Public Health Emergency Unwinding Is No Time to Relax
A system of continuous Medicaid enrollment has been in effect under the public health emergency declaration. Medicaid programs grew at astounding rate during the pandemic. According to Kaiser Family Foundation (KFF), over seventy-one million Americans received Medicaid benefits in December, 2019 fast forward three years and the number was more than ninety-two million. The Alliance for Community Health Plans (ACHP) predicts that fifteen million Medicaid enrollees may lose coverage now that the Public Health Emergency has ended. In fact, the Administration for Community Living (ACL) has been working with state agencies for the last six months to prepare for the massive undertaking called unwinding the public health emergency.
What is Unwinding?
Unwinding is a euphemism for withdrawing added services put in place during a crisis. Unwinding involves reviewing every enrollee’s file to determine eligibility based on their current status. The Commonwealth Fund said it best:
“The federal government estimates that, ultimately, enrollment will end for nearly 15 million people. Of this group, officials estimate that approximately 8.2 million will lose eligibility owing to income changes. Another 6.8 million will lose coverage because of administrative churning, which refers to eligibility redetermination errors, even if people remain eligible. This may happen if beneficiaries do not respond to information requests that they failed to receive, for instance. Nearly 400,000 working-age adults will lose insurance because they fall into the coverage gap — that is, they live in states that have not yet expanded Medicaid eligibility as allowed under the Affordable Care Act. Uninsured rates, which reached historic lows in 2022, likely will start climbing again, perhaps steeply.”
English Only Communications Deny Access to Minorities
State governments are leading this effort. A KFF survey described how states began this process by updating enrolling contact information, allocating staff to this redetermination process, and educating enrollees on what to expect. KFF researcher queried states on the four common methods to process their redetermination: website, pdf form, call center, and an online application. Use this button to check your state’s ability to reach all people. As you will see, significant barriers exist for non-English speaking recipients.
Time Lines Vary By State
ACL is working with states and has offered waivers to reduce the impact. According to KFF, eight states started the unwinding process in February, fifteen in March, and twenty-eight in April. States agencies believe the process will take one year or longer to complete. No doubt this undertaking with have hiccups and disasters along the way. Unfortunately, communication between the state, the managed service provider and the enrollee is difficult to track and validate as this process is underway. For example, the State of Florida has disenrolled two hundred-fifty thousand people of which eighty-two percent re-enrollment failed due to “procedural or red tape” and not necessarily due to eligibility.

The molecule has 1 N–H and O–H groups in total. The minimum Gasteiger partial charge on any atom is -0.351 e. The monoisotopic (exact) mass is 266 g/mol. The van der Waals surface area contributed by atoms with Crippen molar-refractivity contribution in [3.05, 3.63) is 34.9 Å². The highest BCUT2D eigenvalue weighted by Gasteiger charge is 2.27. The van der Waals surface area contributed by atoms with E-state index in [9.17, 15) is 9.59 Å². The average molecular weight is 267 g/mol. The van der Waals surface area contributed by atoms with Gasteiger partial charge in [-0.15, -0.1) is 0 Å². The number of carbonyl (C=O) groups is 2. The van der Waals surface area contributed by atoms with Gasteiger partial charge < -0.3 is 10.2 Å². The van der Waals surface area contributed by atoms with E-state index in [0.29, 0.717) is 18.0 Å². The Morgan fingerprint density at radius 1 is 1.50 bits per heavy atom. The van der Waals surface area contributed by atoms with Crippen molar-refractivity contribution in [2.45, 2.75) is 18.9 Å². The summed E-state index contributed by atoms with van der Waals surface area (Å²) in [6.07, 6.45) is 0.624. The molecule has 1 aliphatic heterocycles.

Care for Vulnerable People
Vulnerable people across the country are being cut from the rolls. The special needs plan (SNP) will likely change in scope and funding. A Special Needs Plan (SNP) provides Medicaid benefits and services to people with specific conditions such as Intellectual and developmental disabilities, dual Medicare/Medicaid enrollees over 65 years old, people with traumatic brain and spinal cord injuries, mental health, AIDS/HIV, and other designated populations.
The shortage of paid caregivers, residential care staff, home care, and home health staff were significant during the pandemic. Family caregivers were enlisted as quasi-Medicaid staff members to fill the gap. Thirty-nine states paid family caregivers during the public health emergency and twenty states are committing to continue going forward. That means countless family caregivers will lose this source of income as the program sunsets.
Home and Community-Based Service Impact
In addition, the future of Home and Community-Based Service participation will depend on each state’s Medicaid waivers and priorities. These organizations are critical for reducing the long waiting lists for services.
Assist Medicaid Recipients with Redetermination
Each of us can do our part in helping our government agencies to make the right decisions. Here is a link to the Medicaid Redetermination Request form. https://www.cms.gov/Medicare/CMS-Forms/CMS-Forms/downloads/cms20027.pdf
I encourage you to educate your consumers on the need to verify contact information with their Medicaid case worker. Write a blog post or newsletter article explaining the steps for redetermination. In addition, provide your non-English speaking clients with a translated application or assist them in filing in English. If you are in a health plan, contract your members and discuss what lies ahead with this redetermination process.
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In fact, I welcome you sharing this blog post with your staff and members. Together, we must prevent those we serve from falling through the cracks of our broken social care network.